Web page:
Until Friday, it was standard practice in Nettleton, Mississippi’s Middle School—though illegal—to segregate student body elections. This practice was enforced by documents that articulated the race requirements for specific offices (e.g., president, vice president, etc.) and went so far as to set aside 12 leadership positions for white students and four positions for African-American students. For years, the policy went unchallenged, virtually unnoticed by the district, which proudly displays on its homepage the motto, “teaching today what matters tomorrow.” Given what has now been exposed to the nation, this begs the question, what, exactly, were they trying to teach?
This blatant attempt to preserve segregation was an institutionalized assertion of a mythical white superiority — where students of color would never have an opportunity to lead the student body, or even have an equal chance to compete—an especially disappointing situation given that the principal of the Nettleton Middle School is an African-American.
“These policies have been in place for the last 30 years as an attempt to resist school integration,” said attorney Derrick Johnson, president of the NAACP Mississippi State Conference. “As long as no parents complained, no changes were made.”
Thankfully, a parent did have the courage to challenge the system, ultimately shaming the school district into reversing its racist policy. Following the Board’s unanimous decision to overturn the election policy, Russell Taylor, the superintendent for the district stated that the school system was “growing in ethnic diversity and that the classifications of Caucasian and African-American no longer reflect our entire student body.”
Seems the district, as reflected by Taylor’s comments, may be missing the point.
As egregious as this case is, it was symbolic of a broader question about how to ensure “excellence in education” in a school district in which African-Americans comprise 27 percent of the middle school students and in which the dropout rate for all students is nearly 25 percent, compared to the state average of 16 percent.
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The reason the racial requirements were so problematic was not that there weren’t enough racial classifications to be inclusive or reflective of the growing diversity in the district. It was that racial classifications were even assigned to certain positions of leadership, denying every student in the district an equal chance to be fully engaged in activities that are supposed to teach students about our democracy, through governance and civic participation.
The potential disconnect between the growing diversity of the student population and the district’s practices may also impact other administrative areas. While the district has slowly worked to diversify its administration and faculty, the overall lack of racial and ethnic diversity at this level is an issue that continues to be of great concern to local social justice and education advocates.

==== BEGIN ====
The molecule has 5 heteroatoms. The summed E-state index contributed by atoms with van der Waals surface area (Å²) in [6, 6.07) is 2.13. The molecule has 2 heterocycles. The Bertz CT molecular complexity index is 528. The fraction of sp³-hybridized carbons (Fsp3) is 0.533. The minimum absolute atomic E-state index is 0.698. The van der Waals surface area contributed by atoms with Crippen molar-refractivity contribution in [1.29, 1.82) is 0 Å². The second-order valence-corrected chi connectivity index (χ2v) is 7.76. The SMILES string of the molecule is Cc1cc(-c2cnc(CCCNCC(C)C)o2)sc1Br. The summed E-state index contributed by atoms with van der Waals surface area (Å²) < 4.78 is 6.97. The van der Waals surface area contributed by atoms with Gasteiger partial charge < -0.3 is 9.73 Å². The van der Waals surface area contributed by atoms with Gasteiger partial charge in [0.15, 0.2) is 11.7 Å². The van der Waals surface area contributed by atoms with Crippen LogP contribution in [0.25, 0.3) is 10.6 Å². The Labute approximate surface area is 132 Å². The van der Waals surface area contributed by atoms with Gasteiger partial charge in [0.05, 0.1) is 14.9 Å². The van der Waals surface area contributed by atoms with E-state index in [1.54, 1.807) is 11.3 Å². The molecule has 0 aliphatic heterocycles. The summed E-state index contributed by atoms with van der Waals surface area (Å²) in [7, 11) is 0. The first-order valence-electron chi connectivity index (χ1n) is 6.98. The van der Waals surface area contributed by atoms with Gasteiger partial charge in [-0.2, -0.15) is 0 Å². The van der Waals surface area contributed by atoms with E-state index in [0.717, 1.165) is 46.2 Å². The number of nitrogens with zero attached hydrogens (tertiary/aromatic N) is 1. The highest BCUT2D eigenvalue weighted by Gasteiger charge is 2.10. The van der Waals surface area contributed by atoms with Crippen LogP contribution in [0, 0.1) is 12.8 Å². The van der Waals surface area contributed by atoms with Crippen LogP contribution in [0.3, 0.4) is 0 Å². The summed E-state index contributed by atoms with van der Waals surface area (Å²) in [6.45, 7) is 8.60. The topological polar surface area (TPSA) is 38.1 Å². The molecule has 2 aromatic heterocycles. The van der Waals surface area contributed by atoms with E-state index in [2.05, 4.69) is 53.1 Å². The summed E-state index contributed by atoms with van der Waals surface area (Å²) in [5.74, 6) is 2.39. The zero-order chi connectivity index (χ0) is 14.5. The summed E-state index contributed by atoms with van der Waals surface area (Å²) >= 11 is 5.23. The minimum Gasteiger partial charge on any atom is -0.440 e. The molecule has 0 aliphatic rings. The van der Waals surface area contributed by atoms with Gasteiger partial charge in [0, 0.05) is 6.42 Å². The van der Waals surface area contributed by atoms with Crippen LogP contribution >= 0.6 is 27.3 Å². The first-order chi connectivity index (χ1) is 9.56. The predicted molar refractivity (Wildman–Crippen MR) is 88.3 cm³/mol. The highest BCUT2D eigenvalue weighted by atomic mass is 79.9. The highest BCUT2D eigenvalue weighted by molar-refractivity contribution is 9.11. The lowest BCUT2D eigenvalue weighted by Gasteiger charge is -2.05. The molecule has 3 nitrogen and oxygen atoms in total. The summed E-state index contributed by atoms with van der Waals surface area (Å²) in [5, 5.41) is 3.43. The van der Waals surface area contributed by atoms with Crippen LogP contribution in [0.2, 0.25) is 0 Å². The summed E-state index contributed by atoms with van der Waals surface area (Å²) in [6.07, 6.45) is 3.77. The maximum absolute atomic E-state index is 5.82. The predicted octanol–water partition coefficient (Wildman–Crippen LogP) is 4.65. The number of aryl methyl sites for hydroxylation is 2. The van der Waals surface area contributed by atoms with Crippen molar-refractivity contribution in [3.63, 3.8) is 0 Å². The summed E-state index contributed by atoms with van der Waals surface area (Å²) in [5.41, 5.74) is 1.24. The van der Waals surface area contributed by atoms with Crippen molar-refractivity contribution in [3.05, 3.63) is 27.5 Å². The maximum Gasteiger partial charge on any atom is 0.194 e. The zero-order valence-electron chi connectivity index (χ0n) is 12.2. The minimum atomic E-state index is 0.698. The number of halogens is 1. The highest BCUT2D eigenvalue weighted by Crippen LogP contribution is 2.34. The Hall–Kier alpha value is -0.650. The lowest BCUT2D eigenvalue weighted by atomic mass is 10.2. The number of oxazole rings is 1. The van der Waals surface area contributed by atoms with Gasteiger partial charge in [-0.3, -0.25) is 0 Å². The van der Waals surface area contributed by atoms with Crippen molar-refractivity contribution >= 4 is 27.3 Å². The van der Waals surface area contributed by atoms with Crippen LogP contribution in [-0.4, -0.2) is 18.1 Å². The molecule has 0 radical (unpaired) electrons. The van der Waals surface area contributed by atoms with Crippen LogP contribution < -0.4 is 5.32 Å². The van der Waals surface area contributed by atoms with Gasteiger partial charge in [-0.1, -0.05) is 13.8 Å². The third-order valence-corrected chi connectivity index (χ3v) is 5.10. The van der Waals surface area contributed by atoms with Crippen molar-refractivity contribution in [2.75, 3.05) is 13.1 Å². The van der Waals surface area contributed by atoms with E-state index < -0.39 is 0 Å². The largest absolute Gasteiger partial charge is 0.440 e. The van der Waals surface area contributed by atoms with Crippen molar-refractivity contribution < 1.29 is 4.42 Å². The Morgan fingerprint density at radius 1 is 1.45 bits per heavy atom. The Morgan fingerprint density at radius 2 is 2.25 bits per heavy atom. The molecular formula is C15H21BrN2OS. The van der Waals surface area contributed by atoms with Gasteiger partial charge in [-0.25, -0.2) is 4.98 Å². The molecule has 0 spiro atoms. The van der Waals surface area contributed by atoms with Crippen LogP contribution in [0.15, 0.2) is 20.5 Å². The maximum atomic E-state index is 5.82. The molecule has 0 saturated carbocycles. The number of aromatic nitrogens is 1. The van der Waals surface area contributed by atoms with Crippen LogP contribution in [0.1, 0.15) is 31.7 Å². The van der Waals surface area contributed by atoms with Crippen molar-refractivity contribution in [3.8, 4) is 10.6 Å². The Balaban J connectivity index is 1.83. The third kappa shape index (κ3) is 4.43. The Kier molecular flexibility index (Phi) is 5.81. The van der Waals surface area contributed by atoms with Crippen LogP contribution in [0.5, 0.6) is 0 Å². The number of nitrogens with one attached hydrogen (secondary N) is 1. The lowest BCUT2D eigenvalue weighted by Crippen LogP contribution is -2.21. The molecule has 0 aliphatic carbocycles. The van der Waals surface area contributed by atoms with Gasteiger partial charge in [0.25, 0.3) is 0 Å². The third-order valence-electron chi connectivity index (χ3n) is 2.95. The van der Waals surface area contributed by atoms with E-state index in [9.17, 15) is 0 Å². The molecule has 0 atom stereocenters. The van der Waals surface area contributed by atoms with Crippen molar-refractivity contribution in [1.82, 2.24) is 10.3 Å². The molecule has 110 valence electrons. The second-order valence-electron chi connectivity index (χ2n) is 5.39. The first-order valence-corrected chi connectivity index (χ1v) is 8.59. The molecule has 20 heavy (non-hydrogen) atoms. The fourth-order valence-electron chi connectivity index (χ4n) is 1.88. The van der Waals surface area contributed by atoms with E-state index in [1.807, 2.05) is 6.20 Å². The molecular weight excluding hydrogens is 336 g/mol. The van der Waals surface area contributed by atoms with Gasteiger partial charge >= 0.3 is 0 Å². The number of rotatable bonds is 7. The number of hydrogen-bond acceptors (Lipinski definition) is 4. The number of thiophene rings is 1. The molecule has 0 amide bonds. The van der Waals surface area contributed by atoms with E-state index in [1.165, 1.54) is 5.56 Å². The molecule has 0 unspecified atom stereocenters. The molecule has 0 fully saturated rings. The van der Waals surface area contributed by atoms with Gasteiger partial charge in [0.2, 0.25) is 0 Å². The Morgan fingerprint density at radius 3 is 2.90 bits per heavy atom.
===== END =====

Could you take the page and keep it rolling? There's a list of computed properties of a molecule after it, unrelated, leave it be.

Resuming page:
“People want to know what efforts are in place to certify, recruit, and hire more African-American teachers,” Johnson said.
Though the school district voted to reverse the activity policy that previously segregated the positions for which students could run, because schools themselves run on the practices of administrators and teachers that enforce fairness or reject it, its their commitment to cultural competency—not through token leadership but through the enactment of policies and practices that actually reflect an excellence in diversity—that breathe life into the civil and human rights laws that are in place to ensure human dignity.
As the Mississippi NAACP and other advocates in the state continue to work with the Nettleton School Board and its middle school administrators to ensure adherence to existing civil rights laws, so much more than the fairness of a campus-based election is at stake.
As Carter G. Woodson, Franz Fanon, and other scholars of racial oppression have asserted, the “colonized mind” has a difficult time rejecting the structures of racism, however harmful they may be to our communities. This is something we must challenge.
Failing to address the lingering racial segregation in the state’s public structures is a violation of the human and civil rights that affect not only our collective social policies, but also the academic confidence and long-term outcomes for our children.